Thursday, May 7, 2009
Mark Martin News Brings Out "NASCAR Now's" Best
It has been awhile since viewers of NASCAR Now have seen veteran writer Ryan McGee. After leaving the NASCAR Media Group, McGee wrote several solid articles for ESPN.com and appeared on NASCAR Now several times. Then, he was gone.
McGee had branched out to other sports for ESPN and that left a void on the NASCAR side. While it is nice to see the faces of the NASCAR on ESPN announcing team, journalists like Ed Hinton and McGee are missed on ESPN's various TV networks.
Wednesday, the news of Mark Martin returning to drive fulltime in the Sprint Cup Series in 2010 brought McGee to NASCAR Now. He addressed the pros and cons of the Martin decision and then talked about Brad Keselowski. McGee's advice was for Keselowski to stay right where he is, even if that means no fulltime Sprint Cup Series ride until 2010.
Brad Daugherty was on next and voiced his perspective clearly, but having members of the ESPN broadcast team on the air is different from having journalists who are assigned to gather and report the news. Daugherty confirmed that McGee hit on the right points and agreed with his statements. Enough said.
What a pleasure it was to see Ned Jarrett as the next special guest. Host Nicole Manske followed the script and asked about Darlington, but passed on the opportunity to ask this NASCAR legend his feelings on the breaking Mark Martin news. Sometimes, NASCAR Now's tightly scripted format misses the obvious. Jarrett decided to retire at the young age of only 34. Martin is perhaps a tad over 50.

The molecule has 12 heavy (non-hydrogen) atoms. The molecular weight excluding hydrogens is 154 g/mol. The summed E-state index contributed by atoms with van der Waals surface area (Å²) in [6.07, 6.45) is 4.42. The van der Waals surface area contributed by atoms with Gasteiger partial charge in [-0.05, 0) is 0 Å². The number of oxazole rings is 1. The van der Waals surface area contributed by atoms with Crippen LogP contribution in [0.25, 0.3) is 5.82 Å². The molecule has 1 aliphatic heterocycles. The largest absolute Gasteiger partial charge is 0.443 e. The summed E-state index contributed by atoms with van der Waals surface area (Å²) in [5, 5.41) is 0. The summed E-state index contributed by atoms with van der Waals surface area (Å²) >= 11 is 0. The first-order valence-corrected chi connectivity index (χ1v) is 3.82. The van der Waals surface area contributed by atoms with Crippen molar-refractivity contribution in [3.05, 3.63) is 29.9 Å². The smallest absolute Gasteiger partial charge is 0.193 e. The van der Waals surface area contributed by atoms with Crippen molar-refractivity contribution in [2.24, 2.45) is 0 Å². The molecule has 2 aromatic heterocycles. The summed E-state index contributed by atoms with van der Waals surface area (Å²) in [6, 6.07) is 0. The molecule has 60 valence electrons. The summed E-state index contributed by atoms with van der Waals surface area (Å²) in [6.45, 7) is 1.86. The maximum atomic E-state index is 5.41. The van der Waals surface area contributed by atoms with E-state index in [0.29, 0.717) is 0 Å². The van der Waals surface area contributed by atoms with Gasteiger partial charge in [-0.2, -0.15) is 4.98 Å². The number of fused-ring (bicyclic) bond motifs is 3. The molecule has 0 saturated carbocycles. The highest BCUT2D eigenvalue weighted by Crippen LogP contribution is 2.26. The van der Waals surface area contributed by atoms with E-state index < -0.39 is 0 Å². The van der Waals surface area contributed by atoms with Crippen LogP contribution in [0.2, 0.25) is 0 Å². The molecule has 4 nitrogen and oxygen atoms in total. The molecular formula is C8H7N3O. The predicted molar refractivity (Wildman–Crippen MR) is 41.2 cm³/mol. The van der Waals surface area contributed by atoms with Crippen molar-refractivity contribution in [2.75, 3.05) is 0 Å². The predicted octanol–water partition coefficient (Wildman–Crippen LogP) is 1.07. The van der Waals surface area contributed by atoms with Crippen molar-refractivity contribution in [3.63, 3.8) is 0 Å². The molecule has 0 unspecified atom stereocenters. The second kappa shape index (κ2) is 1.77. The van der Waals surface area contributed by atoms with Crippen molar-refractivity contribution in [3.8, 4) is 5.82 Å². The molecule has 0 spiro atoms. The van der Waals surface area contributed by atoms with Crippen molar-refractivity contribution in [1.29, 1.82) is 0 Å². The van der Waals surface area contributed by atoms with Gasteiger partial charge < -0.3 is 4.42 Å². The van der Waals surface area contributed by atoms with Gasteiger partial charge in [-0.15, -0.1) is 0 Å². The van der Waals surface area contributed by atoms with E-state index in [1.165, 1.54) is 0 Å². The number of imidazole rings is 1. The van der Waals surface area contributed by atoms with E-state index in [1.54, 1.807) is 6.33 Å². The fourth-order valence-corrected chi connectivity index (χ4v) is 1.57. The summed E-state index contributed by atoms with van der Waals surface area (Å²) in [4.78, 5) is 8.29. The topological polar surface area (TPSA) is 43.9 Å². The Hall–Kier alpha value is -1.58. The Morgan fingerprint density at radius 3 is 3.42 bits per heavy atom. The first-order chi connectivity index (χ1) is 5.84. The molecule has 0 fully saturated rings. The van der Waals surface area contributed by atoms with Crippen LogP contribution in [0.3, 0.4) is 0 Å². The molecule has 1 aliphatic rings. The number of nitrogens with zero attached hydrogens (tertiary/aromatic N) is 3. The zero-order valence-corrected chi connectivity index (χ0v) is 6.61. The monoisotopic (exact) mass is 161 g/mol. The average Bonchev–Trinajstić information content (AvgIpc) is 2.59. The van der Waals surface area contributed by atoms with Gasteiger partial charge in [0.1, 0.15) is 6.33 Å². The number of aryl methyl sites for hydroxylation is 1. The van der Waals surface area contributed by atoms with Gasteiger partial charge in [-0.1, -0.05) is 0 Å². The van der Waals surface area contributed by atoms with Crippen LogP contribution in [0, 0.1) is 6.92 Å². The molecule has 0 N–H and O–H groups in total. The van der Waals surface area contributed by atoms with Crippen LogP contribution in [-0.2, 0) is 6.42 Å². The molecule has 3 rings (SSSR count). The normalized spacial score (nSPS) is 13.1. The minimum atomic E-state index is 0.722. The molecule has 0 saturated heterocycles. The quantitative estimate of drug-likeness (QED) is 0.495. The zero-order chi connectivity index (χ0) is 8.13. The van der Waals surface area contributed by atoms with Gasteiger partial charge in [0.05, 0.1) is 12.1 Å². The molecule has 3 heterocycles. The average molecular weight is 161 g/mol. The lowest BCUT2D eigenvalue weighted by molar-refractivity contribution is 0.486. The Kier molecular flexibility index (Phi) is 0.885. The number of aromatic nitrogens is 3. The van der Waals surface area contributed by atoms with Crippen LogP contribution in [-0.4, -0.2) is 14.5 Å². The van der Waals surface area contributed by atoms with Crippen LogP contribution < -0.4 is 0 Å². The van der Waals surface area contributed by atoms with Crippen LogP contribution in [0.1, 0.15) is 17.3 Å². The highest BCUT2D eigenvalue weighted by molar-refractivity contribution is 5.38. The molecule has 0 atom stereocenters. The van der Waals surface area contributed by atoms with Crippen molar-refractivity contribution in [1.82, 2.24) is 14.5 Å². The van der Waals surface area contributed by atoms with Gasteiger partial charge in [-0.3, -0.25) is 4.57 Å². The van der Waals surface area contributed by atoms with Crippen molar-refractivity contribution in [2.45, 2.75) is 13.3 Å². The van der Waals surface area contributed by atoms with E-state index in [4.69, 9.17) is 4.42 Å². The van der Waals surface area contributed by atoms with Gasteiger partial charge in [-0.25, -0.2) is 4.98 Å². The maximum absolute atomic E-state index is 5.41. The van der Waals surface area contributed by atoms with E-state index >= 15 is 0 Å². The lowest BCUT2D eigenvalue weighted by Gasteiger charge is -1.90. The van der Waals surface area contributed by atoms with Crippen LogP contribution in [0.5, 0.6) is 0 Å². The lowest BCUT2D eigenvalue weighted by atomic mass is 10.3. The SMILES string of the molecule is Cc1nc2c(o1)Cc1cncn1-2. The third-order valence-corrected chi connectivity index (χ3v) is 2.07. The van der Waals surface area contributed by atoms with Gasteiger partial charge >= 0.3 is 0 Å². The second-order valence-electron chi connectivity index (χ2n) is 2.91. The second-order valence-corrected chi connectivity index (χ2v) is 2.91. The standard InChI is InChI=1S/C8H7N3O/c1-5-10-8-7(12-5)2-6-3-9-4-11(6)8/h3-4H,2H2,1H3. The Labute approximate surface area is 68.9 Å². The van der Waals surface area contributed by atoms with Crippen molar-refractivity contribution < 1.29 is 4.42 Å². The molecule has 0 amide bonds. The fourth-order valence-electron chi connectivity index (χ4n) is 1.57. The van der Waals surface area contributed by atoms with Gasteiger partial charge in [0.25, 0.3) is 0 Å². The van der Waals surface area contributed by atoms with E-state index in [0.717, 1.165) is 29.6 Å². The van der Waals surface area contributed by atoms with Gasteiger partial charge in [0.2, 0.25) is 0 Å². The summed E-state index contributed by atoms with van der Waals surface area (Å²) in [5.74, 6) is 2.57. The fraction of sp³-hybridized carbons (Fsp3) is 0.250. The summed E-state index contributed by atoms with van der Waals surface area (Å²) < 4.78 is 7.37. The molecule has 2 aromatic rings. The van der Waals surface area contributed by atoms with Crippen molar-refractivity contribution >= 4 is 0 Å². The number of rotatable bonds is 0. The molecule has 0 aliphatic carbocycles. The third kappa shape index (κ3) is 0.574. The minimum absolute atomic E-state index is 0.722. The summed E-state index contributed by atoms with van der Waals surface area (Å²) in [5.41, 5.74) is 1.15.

Changing gears to a conversation between Cale Yarborough and Joey Logano at the Darlington museum led to a hilarious moment. Logano innocently asked Yarborough if the cars he raced back in the old days really came from the showroom floor. I guess the term "stock car" is something Logano had never confirmed. Yarborough talked about the early cars, but this piece left a lot on the table in terms of what is in the museum and Yarborough's personal history at Darlingon.
It was up to McGee to get things back on track by relating the always funny story of Yarborough and Pearson taking a ceremonial last lap before the start finish line was moved to the other side of the track to allow for more grandstands to be built. The duo was in pace cars, the year was 1998 and the photographers were ready.
As some fans will understand, David Pearson is David Pearson. With some chosen fans in the back seat, Pearson floored the Camaro from the drop of the green and took his last lap at full speed to the delight of the crowd. Even casually, Pearson was not going to be remembered as finishing second to Yarborough. Good story.
McGee has been put in charge of the ESPN.com power ranking for NASCAR teams and has Tony Stewart at the top. In explaining his decision, McGee made sure to thank all the ESPN.com readers for the hate mail. Then, he defended his decision by saying the normally slow-starting Stewart is set to explode over the summer.
NASCAR Now is a program that needs the wit and wisdom of McGee and Hinton as well as the regular contributions from Lead Reporter Marty Smith. It certainly would be interesting to see McGee and Hinton put into some Monday roundtable shows. Ray Evernham, McGee and Ricky Craven would be a combination that might click.
Manske continues to work her way into the host role and this Saturday will be alongside of Craven on the 10AM hour-long preview version of NASCAR Now. This is the ESPN version of RaceDay on SPEED and features Mike Massaro and Smith as reporters in Darlington this week.
Hopefully, as the season progresses, NASCAR Now will sprinkle a little more Hinton, Smith and McGee on the daily shows. Last year, once the Fox portion of the coverage was over, Hinton and Darrell Waltrip had a great live conversation.
Now in its third season, expanding the role of journalists in this series will only bring more credibility as NASCAR Now continues to mature.
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